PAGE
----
Sunday, March 31, 2013

Review of Barron's -- Dated 1 April 2013

I was sorely tempted to try and pull an April Fool's here, but I sobered up...

Barron's S. Florida distribution may have gotten itself back on track again, as for the last three weekends Barron's has actually arrived on the weekends.  The Cover Story this weekend is about how Michael Dell, and his plot to take back Dell (ticker: DELL) at a cheap price.  Author Andrew Bary notes that this little drama has been going on for a while now, and that many observers have noted that Mr. Dell is trying to get the company for too cheap...  He has two competitors in trying to buy the company:

Carl Icahn (who has long prowled for cheap companies)


Blackstone (Stephen Schwartzman)

Bary thinks that DELL will fetch some $15.00 or more, Michael Dell's offer has been $13.65 per share and it is trading at about $14.33, hinting that Mr. Dell will not get his old company back for ridiculously cheap.


Randall W. Forsyth pitches in again for Alan Abelson.  Forsyth starts off by noting that despite what would appear to be scary stuff (Fiscal Cliff, Sequestration, Cyprus, etc.) the stock market was able to go up to new all-time highs (both the S&P 500 and the Dow Jones up approx. 11% in the first quarter of 2013, on top of about 13% for all of 2012).  The USA did better than most of the rest of the world (and that may help explain US$ strength lately).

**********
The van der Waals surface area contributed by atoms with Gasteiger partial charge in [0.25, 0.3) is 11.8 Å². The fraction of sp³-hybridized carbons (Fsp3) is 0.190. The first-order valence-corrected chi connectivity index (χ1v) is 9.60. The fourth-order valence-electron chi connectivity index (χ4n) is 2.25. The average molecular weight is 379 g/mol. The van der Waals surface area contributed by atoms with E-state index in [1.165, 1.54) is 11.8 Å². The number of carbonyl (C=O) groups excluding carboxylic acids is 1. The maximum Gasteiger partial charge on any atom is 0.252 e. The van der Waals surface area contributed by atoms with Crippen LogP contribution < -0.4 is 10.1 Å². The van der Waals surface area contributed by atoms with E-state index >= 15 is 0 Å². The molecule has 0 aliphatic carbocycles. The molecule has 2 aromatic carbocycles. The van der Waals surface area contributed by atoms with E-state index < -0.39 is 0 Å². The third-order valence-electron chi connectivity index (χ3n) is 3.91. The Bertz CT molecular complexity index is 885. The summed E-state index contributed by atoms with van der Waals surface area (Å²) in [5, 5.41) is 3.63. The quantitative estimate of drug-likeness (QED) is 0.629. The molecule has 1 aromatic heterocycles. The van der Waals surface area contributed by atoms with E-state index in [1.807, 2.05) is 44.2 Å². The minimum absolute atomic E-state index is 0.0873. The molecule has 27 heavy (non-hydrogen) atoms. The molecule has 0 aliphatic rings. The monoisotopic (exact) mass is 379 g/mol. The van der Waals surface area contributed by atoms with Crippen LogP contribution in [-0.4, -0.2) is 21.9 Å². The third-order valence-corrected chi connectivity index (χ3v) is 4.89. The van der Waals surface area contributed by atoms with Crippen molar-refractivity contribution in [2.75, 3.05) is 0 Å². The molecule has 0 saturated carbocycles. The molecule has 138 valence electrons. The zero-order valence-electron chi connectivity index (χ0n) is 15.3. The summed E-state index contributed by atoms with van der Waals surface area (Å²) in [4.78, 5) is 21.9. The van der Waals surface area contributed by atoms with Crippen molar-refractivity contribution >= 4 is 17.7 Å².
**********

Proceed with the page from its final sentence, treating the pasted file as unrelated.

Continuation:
Forsyth goes on to write about many other things we do NOT have to worry about:

-- the takeaway of the 2% payroll tax cut
-- Sequestration
-- disintegration in the Eurozone
-- the futility of fighting the Fed

NOTHING to worry about, "Clearly we can print our way to prosperity."

Next sentence: "Happy April 1."

Still for me, his best line on the article (while discussing why Europe id nothing to worry about):  "As for Italy not having a functional government, what else is new?"


Kopin Tan ("Streetwise") writes that some think we are likely to take a pause in the bull market.  Others think perhaps not.

I agree!


"He said":

"We intend to hold a significant investment in Goldman Sachs, a firm I did my first transaction with more than 50 years ago."

Warren Buffett

Hey, who says that we have an American Oligarchy?